Storage Terminal Operations in Asia by variablepitch345


									Storage & Terminal Operations in Asia
STORAGE is at the heart of the supply chain
hence requiring more storage facilities. Singapore, with a current petroleum and petrochemical storage capacity of 23 million m3 has a shortfall of about 3 million m3 storage space. Acute shortage of land space has prompted JTC to look at non-conventional alternative storage like the underground JRC (Jurong Rock Caverns) and offshore VLFS (Very Large Floating Oil Storage). A storage facility/terminal, has to be operated with optimum resource planning and effective management as the challenges and opportunities are in abundance. Effective resource planning starts with a good engineering design. This requires rationalizing a “Wish List” against Commerce and Operational realism & Safe Operations, engaging all stakeholders with relevant expertise. Due to extensively automated systems at new Terminals, the next most important aspects are Human Resources and best practices. Here is a trade off between the level of automation and the number of operators employed to man the terminal. This reduced number of operators need to be highly competent and experienced. Next is Economic Operations which can be achieved by energy conservative machinery and operations, by proper Planned Maintenance to avoid breakdowns and associated down time and Process Standardisation after careful and successful evaluations. Lastly, future expansion and provision of upgrading the facility should also be included in the initial engineering design. Helios Terminal, located at Jurong Island, has 18 storage tanks of various sizes with a total capacity of 482,000 m3. The finger jetty has 6 berths capable of simultaneously handling vessels of sizes ranging from 1,000 to 160,000 deadweight tonnes. Helios also has usage of an existing Very Large Crude Carrier (VLCC) Jetty which is capable of berthing vessels up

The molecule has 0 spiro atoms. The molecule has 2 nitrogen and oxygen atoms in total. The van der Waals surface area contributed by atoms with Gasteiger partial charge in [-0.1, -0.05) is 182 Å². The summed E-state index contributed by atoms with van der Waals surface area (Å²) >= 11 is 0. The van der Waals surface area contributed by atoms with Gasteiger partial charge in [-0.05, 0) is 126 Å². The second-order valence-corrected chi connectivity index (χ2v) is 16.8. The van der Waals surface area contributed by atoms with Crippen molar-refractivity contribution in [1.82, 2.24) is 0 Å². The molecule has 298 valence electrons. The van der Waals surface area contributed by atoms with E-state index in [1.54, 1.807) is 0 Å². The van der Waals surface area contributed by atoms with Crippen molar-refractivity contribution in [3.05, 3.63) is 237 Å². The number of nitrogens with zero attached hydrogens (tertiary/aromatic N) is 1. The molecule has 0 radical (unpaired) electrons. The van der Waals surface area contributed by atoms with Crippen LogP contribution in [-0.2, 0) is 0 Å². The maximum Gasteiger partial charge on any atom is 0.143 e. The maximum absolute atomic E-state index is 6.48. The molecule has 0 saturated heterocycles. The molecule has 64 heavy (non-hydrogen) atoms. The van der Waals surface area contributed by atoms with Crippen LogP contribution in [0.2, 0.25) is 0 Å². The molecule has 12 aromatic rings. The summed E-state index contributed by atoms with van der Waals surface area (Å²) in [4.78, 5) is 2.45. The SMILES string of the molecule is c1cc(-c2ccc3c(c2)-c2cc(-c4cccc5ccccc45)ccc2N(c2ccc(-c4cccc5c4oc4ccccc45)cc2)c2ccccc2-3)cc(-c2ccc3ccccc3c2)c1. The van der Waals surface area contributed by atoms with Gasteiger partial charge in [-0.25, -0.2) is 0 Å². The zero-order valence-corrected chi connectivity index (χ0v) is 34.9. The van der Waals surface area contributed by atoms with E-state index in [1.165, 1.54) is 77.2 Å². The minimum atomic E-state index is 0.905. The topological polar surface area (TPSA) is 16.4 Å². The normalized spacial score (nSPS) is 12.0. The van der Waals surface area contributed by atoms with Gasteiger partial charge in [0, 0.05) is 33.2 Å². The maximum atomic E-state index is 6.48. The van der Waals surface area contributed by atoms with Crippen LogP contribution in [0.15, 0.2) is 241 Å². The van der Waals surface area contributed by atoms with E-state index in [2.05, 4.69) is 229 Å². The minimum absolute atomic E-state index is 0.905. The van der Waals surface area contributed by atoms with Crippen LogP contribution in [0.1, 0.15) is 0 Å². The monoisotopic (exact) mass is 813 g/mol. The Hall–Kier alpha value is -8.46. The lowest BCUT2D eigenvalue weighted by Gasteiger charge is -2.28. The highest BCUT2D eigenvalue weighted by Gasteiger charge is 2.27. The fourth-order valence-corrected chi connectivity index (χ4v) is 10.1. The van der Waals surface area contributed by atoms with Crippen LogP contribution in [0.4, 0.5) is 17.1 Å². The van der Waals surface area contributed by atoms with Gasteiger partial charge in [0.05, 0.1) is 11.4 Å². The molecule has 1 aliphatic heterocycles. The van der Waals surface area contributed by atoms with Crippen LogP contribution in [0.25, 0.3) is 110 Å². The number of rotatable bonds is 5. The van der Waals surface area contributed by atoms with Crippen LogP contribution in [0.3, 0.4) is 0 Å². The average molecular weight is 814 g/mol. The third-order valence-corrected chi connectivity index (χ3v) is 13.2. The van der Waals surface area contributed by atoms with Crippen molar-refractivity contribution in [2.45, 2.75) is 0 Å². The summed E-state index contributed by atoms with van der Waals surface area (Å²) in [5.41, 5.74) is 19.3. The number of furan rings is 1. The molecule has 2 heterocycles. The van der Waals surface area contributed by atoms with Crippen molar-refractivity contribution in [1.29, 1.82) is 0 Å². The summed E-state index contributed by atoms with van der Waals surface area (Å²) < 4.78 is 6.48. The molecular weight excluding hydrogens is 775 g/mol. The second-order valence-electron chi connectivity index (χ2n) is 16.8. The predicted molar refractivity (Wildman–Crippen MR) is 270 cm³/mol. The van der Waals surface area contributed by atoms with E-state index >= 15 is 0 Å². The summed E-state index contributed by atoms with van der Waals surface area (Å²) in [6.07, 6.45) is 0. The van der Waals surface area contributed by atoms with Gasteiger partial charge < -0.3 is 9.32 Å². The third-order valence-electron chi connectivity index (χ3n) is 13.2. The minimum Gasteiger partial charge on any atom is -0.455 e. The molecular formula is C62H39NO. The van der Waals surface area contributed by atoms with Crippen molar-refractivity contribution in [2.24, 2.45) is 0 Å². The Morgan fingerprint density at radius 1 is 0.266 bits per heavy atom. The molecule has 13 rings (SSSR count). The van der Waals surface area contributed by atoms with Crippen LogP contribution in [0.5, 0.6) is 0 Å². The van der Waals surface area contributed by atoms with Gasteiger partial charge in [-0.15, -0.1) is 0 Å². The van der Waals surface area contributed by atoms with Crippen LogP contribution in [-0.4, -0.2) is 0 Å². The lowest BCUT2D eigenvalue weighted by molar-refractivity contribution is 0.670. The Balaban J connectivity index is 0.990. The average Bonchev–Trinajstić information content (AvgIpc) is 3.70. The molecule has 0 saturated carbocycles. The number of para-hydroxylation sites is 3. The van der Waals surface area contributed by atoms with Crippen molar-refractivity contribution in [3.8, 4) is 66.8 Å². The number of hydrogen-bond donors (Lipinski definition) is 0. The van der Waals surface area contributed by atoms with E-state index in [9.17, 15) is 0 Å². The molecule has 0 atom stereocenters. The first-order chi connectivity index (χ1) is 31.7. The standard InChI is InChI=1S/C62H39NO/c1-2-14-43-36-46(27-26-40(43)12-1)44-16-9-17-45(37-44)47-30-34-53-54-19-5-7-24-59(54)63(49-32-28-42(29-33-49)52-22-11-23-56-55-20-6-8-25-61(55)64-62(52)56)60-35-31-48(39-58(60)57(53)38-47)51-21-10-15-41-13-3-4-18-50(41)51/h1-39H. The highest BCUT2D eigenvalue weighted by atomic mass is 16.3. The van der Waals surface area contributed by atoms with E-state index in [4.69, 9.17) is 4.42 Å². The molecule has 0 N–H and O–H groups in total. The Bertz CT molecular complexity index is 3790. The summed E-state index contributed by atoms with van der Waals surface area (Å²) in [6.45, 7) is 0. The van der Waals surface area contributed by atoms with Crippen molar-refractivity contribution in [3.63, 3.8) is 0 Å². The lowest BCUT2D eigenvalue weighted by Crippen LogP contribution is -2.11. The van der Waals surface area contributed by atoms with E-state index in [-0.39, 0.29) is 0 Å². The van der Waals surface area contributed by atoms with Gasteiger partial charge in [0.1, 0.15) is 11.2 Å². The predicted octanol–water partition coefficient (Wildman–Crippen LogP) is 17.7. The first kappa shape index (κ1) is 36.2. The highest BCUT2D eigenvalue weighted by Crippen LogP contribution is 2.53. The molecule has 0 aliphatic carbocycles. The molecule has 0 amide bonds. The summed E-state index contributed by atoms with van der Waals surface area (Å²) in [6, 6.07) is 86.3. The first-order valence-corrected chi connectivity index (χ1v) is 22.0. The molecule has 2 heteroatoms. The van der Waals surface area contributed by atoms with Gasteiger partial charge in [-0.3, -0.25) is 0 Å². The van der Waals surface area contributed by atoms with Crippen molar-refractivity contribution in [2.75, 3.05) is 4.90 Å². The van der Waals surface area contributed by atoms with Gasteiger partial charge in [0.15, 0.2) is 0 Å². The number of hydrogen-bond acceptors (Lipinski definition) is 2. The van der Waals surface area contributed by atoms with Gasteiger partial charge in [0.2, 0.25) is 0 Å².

his is very evident from the picture above. Operation and management of such storage terminal is of vital importance as we obviously cannot let the “ heart ” suffer. Recently, International Energy Agency reported that the global demand for energy is poised to increase by 50% over the next two decades. Producers like Brazil and UAE are also keenly looking at overseas storage options. Alternative energy sources like vegetable oils, biodiesels, bioalcohols, biofuels, ethanol etc – whether produced from sugarcane, corn, palm oil, sunflower or jatropha are also being actively pursued. Energy usage will grow strongly especially in the developing countries (including developing Asia) as they contribute to 58% of the growth for world energy demand between 2001 and 2030. New products are also being commercialized. IMO announcements regarding use of LSFO at SECA and other international areas also calls for new products which will have to be produced by innovative blending procedures. A continued reliance on fossil fuels is projected up to 2030. Oil will remain the dominant fuel type (39% of total world energy use). All these factors will increase the demand for oil